The Pandemic Has Swelled the Ranks of Zombie Companies. Here’s How to Recognize Them.

With Halloween near, investors need to keep an eye out for zombies. The pandemic has boosted the number of zombie companies—unprofitable, cash-poor firms that rely on financial markets to cover their costs—reports money manager Principal Global Investors. In the first quarter, Principal found 18% of companies in the Bloomberg Total Return Index couldn’t cover interest costs with the previous year’s pretax earnings, up from a little more than 10% a year ago.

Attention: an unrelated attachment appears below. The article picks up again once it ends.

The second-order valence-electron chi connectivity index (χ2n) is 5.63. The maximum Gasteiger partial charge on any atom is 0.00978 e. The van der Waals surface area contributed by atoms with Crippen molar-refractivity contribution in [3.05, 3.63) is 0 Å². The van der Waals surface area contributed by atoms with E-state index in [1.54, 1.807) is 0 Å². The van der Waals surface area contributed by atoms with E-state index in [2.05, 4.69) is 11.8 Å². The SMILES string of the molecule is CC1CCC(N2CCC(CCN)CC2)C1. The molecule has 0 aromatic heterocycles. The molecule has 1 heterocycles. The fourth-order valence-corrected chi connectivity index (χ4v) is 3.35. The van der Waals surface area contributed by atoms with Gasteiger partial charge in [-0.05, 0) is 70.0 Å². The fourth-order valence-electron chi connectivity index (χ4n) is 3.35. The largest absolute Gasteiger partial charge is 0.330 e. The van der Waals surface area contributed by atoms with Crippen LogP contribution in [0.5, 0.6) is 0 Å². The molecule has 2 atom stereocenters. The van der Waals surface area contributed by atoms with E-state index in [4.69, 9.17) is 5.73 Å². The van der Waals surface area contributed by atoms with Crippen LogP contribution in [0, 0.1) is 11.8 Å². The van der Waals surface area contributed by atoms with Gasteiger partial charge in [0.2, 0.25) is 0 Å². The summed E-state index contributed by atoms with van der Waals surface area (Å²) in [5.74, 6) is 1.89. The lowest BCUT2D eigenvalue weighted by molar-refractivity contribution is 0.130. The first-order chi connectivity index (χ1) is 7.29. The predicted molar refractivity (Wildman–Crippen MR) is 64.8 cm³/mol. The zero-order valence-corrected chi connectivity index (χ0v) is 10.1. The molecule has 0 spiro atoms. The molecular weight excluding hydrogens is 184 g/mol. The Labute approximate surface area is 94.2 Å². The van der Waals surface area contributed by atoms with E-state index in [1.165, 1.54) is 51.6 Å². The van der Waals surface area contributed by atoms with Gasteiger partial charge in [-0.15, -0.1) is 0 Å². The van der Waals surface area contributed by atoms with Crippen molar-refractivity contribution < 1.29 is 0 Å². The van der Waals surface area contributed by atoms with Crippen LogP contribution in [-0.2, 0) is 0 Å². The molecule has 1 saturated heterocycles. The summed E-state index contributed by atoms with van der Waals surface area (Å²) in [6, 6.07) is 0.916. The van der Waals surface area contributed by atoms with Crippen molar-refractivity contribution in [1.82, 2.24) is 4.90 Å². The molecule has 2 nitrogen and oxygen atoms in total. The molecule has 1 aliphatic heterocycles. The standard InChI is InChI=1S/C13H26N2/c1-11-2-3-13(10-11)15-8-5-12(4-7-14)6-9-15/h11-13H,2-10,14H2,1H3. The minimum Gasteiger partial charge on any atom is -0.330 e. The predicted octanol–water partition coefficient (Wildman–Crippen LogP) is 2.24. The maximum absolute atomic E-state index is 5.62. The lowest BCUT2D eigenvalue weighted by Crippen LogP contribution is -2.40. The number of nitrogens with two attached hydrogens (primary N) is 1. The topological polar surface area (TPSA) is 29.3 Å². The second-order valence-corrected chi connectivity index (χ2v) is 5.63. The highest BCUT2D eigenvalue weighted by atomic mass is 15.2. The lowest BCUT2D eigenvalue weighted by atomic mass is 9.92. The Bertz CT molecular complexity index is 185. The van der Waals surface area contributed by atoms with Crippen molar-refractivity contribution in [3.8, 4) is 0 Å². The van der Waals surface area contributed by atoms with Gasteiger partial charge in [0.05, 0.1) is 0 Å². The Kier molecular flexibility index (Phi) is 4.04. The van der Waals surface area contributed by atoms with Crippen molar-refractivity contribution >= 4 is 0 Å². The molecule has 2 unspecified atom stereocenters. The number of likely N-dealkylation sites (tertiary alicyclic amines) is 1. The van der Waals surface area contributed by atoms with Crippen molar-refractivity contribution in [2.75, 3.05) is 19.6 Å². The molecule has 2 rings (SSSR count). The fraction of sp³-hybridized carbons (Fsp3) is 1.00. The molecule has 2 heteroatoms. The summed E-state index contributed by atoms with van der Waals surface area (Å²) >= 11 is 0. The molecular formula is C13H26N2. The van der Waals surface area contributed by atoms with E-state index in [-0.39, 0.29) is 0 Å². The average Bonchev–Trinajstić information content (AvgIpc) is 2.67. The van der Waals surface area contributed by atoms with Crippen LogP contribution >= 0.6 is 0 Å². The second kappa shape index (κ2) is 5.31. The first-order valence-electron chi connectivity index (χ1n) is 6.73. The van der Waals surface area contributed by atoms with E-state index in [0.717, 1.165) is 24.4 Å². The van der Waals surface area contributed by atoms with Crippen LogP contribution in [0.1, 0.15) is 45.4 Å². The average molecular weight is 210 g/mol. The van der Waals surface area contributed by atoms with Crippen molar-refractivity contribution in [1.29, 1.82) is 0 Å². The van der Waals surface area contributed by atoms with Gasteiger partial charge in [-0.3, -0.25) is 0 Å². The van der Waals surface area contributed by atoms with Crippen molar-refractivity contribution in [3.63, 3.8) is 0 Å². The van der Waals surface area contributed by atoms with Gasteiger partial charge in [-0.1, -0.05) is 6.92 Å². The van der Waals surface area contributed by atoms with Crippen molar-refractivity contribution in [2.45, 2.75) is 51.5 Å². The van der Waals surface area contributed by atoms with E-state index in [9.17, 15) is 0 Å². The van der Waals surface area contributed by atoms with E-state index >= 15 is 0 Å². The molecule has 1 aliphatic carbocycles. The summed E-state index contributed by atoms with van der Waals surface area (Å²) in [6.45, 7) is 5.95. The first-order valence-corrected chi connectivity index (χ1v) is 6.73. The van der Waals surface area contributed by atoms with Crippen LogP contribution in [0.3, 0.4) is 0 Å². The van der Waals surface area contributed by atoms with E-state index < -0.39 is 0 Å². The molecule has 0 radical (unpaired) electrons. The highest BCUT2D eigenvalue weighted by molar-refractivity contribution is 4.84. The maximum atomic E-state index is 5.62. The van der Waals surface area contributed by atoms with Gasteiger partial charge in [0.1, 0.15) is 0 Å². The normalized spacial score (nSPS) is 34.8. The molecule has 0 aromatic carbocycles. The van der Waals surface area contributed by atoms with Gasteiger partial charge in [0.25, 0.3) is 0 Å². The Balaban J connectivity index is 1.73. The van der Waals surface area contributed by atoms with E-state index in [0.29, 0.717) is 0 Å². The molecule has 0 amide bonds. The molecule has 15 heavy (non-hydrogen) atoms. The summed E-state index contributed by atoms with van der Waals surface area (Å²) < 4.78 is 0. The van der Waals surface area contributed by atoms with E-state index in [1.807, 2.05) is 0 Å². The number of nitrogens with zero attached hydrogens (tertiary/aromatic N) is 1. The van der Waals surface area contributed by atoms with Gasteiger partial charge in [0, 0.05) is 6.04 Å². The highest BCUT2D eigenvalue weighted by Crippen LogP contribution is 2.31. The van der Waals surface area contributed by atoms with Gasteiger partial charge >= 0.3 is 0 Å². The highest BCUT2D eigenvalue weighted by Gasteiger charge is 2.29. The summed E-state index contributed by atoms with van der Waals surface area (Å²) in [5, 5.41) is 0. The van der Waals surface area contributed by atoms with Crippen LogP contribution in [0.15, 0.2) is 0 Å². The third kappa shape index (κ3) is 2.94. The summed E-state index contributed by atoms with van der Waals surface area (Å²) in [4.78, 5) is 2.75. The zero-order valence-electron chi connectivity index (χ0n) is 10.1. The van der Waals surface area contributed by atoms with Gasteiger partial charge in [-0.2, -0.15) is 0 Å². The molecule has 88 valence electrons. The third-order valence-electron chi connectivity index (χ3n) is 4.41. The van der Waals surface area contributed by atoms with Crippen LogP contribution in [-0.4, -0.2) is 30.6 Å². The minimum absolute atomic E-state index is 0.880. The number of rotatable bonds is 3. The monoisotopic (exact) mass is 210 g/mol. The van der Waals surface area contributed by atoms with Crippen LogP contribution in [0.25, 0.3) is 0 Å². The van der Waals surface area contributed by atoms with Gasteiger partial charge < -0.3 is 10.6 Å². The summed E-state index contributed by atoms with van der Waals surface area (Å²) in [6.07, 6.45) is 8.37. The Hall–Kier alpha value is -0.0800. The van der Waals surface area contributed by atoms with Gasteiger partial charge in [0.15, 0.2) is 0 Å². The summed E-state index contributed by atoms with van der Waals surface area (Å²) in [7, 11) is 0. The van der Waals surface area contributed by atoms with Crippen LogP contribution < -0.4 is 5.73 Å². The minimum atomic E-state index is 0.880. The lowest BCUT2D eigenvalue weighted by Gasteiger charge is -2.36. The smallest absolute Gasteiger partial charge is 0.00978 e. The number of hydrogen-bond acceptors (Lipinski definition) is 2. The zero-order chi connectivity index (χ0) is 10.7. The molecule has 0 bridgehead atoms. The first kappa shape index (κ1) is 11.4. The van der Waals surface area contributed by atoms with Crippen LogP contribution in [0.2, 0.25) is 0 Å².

The zombie label first emerged in Japan’s “Lost Decade” from the early 1990s to the early 2000s, when Japanese banks were pressured to extend loans to firms at low-interest rates to keep them in business. The outbreak has since spread. A Bank for International Settlements study earlier this month said that global publicly-traded zombie companies had risen from 4% in the late 1980s to 15% in 2017.

Alexandra Scaggs | Barron’s

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